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Meet JR Rapier

Today we’d like to introduce you to JR Rapier.

Every artist has a unique story. Can you briefly walk us through yours?
I have always been a Texas girl and a slightly weird one. When I was growing up, I played army outside with my brothers, and I ran through creeks running from imaginary Indians with my best friend (who is still my BFF). She and I came up with some pretty amazing play characters that we kick ourselves now for not writing our own “adult swim” books featuring these characters. We would roll around laughing on the floor, crying and would get stitches in our sides. We thought we were so funny. For an example, one of our characters was half of a naked Ken doll… you know, we were 10, maybe younger, so we played with Barbies but in a really deranged way. Our half of a naked Ken doll was the bottom half. His name was “Butt.” All he did was chase the Barbie’s, and well, “do them.” Whatever that meant, we actually had NO idea what “Do it” meant, but it was hilarious to us at the time and it’s still pretty hilarious now.

After my BFF and I were heavily made fun of, I think we closed our creativity off to fit in with our peers. That was rough mainly because we had to hide our deranged sense of humor and laugh at ourselves and at our inside jokes under our breath. Eventually, we both went to different schools, and unfortunately, closed up that avenue of creativity for the sake of our social lives. I went to University to study Design Communication in 1991, in a nutshell, I spent 20-ish years in advertising (and painting in my spare time a few times a month.) My life fell apart, divorce, layoffs all that. And then my 1st husband died. That was my tipping point. I said the HELL with it, I can’t die without ever living out my dream, or living in a dream.

My dream ever since I was a little girl was to be an artist and paint. And so, I quit doing advertising, I found new love and became involved with spiritual shamanism to heal. I had plenty of healing to do, but what I forgot about was “Butt,” the symbol of complete freedom in my inner child’s mind. I forgot I had this deeply deranged creativity that I packed away. I stopped laughing, enjoying my craft, my art, and most importantly, myself. Through life tragedies, trauma, and then some searching for myself, I rediscovered my inner child. I’ve been painting exclusively for six years. I started off searching for subject matter. I was attracted to landscape – enjoyed painting it enough, but then my inspiration started morphing into painting trees and driftwoods, which I also enjoyed enough, and likely to paint again. I painted skulls for 3 or 4 months, and again, enjoyed them too, but it wasn’t enough.

Something along the way shifted. Spirit showed me a vision I couldn’t understand. A woman in an egg with a rooster as a head, and a piglet or fox sitting on top of the rooster was my first vision of the kind. I painted it with dis-ease. I said to myself, “What the hell? Have I *ucking lost it?” I started painting figures and not only figures but figures with messed-up postures and heads. And this is the most fun I’ve had since imaginary Indians in creeks, half-naked Ken dolls chasing my barbies —since playing and laughing in church, since playing kickball and dodgeball, etc. The painting is never clear when I start – the painting takes a life of her or his own. They become entities themselves, and they tell me how they want to be created. And it’s fun to just play, not worry about what the rest of the world thinks. This is mine, and I’m the creator.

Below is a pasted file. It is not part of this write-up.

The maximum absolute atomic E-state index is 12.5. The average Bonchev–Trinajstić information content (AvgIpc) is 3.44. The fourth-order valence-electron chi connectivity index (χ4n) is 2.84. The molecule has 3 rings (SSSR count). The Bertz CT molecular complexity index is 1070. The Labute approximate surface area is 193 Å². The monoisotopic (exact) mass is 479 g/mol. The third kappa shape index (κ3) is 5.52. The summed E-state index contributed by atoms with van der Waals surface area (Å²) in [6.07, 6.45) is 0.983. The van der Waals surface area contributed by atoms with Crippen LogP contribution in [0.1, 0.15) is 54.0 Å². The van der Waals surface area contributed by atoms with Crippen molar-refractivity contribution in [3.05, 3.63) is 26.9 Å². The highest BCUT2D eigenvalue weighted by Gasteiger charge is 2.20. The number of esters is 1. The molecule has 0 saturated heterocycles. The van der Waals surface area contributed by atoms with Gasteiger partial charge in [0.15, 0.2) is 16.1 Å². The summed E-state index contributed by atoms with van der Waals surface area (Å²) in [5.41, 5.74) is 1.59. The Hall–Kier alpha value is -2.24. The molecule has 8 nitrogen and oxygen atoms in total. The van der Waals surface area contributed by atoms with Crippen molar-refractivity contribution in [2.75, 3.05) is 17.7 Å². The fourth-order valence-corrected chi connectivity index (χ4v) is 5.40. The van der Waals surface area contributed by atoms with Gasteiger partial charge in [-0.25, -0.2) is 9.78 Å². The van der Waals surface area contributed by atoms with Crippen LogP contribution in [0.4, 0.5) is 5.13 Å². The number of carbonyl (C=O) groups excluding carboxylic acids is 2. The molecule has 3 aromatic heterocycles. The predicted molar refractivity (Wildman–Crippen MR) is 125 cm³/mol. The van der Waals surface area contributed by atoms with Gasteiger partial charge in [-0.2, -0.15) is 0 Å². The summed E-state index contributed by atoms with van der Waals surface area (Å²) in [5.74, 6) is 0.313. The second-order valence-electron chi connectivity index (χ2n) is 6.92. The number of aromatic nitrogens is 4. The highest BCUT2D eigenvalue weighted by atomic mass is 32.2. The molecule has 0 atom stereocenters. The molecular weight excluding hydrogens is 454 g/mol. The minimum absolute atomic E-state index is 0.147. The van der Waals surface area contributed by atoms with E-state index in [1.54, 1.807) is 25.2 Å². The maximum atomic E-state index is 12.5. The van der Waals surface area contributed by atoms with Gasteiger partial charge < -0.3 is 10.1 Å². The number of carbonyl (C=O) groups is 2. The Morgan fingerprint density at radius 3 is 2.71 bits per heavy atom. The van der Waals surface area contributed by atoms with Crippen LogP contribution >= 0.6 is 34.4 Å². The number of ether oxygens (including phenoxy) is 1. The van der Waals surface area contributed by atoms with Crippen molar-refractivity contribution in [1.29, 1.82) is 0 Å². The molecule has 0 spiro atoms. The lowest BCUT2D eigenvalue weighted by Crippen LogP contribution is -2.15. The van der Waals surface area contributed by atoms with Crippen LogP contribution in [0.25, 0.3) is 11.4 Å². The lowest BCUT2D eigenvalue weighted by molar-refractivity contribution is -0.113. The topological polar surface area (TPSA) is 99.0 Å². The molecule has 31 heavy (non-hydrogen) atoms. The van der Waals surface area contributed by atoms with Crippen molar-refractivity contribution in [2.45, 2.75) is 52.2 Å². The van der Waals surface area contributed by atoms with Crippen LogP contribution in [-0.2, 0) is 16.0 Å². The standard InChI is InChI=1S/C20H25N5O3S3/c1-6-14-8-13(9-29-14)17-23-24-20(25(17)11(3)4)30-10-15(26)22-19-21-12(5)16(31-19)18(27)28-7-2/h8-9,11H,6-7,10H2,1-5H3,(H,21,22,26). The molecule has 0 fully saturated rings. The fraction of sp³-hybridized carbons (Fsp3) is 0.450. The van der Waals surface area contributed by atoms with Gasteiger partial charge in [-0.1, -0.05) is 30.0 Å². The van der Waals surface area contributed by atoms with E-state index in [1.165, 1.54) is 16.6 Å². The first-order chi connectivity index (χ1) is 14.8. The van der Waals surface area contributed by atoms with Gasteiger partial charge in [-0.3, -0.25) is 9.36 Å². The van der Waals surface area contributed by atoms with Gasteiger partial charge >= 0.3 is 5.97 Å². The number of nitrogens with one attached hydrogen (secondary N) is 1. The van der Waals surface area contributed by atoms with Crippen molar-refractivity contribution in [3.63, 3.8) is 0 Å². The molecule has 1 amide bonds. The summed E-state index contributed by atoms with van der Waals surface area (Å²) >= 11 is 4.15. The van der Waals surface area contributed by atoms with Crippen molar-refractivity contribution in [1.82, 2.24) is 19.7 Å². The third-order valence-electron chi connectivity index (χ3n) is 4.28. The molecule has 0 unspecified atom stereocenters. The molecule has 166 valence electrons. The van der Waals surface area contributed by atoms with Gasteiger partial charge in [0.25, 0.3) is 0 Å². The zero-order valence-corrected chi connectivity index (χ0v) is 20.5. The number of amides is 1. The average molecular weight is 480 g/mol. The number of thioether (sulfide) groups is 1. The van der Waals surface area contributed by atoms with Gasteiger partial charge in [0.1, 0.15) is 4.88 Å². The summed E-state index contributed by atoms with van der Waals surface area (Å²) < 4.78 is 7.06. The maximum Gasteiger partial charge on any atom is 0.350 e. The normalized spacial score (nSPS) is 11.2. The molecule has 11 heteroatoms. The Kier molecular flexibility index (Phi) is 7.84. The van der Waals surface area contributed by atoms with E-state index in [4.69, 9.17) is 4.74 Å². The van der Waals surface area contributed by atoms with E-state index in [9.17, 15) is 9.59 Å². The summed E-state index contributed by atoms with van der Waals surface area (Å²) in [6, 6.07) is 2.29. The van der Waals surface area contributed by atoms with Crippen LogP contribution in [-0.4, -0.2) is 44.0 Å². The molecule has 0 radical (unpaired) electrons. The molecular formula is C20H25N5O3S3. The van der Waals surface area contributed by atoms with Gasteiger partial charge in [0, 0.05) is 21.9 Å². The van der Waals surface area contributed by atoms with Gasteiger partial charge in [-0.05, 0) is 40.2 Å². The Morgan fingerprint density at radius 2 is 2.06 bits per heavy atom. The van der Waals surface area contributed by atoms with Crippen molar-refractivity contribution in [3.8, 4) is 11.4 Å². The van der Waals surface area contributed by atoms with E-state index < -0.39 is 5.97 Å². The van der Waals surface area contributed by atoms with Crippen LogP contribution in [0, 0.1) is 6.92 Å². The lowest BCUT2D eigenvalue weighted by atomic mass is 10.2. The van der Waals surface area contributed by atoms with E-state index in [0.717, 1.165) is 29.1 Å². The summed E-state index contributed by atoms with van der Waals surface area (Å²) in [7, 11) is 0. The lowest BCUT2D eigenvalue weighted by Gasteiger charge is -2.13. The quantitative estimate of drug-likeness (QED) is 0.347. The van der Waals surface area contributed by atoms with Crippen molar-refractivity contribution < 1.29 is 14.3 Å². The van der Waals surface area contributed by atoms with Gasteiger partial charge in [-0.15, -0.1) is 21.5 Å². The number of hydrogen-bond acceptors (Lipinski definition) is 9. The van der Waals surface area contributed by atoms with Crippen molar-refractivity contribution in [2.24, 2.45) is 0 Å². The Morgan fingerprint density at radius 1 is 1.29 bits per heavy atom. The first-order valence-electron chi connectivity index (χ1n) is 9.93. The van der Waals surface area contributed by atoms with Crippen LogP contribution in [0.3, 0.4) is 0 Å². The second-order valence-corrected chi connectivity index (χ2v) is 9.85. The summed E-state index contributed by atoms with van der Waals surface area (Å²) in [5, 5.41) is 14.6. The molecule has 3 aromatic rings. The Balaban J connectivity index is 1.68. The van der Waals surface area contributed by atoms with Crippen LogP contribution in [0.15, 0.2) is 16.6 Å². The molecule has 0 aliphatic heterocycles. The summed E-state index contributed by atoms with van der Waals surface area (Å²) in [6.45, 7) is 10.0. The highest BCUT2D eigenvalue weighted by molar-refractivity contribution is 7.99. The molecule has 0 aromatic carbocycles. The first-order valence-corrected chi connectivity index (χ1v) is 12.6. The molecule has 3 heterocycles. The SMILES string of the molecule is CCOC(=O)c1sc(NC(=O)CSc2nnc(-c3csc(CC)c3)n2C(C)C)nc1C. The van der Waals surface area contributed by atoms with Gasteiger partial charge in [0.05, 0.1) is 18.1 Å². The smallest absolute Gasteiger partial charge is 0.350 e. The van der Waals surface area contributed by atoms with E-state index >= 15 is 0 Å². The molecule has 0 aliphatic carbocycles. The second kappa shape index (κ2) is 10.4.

Please tell us about your art.
I’m fairly serious about my art. I used to be pressured about it’s meaning (because I didn’t really know and felt I needed this pretentious reason and whys of what I painted). There is an energy about being inspired and following through with it. I’m a little bit of a maniac about what inspires me. Trees for instance. They talk to me. If a tree hasn’t spoken to you, then you will not understand. It’s not just one tree it’s ALL of them, When my landscape inspiration experienced a dry spell, I remember laying in bed in a funk about what to paint next. I started hearing all these children yelling and screaming outside. Completely sober I shoot out of bed after not being able to sleep for an hour, and I go outside because I think it’s a group of children outside causing all this commotion.

I live in the country. I’m standing there and it’s the tree’s screaming, “Paint me! Paint me!’ It was the strangest, craziest, most insane thing ever. So, I take these type of random acts of spirit communication whether I can understand them or not into account. I paint what I’m attracted to, or from a vision that has come to me or in the tree case, what is screaming at me. I don’t paint for the hopes of fame or to sell. Yeah, sure I’d like to live and to live you need fuel. As an artist, it definitely pays to sell your work. It’s a type validation that you are not crazy, but regardless, I do it because it’s my vocation. I’m drawn to the canvas. It could be 3 in the morning, and I can’t sleep. I go to my studio and have the best 3 hours of painting because some energy is flowing through. Call it God, call it spirit, some divine thing. I don’t know. I just know the energy is clear and focused. Something was not letting me sleep in the middle of the night. Messages from my soul? Messages from my future alien-self?